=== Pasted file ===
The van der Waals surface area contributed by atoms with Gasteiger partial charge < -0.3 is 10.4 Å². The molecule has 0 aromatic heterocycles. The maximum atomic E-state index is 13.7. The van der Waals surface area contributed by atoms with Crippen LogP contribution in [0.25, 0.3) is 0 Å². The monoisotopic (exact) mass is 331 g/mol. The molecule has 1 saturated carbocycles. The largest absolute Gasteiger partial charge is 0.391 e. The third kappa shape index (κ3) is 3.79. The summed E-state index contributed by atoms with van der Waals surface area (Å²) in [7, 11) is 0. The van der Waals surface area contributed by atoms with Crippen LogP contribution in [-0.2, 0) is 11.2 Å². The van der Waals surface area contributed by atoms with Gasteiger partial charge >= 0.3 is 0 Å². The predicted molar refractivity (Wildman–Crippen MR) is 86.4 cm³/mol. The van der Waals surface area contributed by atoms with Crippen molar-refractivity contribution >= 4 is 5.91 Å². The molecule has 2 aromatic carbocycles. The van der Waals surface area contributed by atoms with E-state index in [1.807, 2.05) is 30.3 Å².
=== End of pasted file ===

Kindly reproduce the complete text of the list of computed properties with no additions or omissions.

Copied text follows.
The van der Waals surface area contributed by atoms with Gasteiger partial charge < -0.3 is 10.4 Å². The molecule has 0 aromatic heterocycles. The maximum atomic E-state index is 13.7. The van der Waals surface area contributed by atoms with Crippen LogP contribution in [0.25, 0.3) is 0 Å². The monoisotopic (exact) mass is 331 g/mol. The molecule has 1 saturated carbocycles. The largest absolute Gasteiger partial charge is 0.391 e. The third kappa shape index (κ3) is 3.79. The summed E-state index contributed by atoms with van der Waals surface area (Å²) in [7, 11) is 0. The van der Waals surface area contributed by atoms with Crippen LogP contribution in [-0.2, 0) is 11.2 Å². The van der Waals surface area contributed by atoms with Gasteiger partial charge >= 0.3 is 0 Å². The predicted molar refractivity (Wildman–Crippen MR) is 86.4 cm³/mol. The van der Waals surface area contributed by atoms with Crippen molar-refractivity contribution >= 4 is 5.91 Å². The molecule has 2 aromatic carbocycles. The van der Waals surface area contributed by atoms with E-state index in [1.807, 2.05) is 30.3 Å².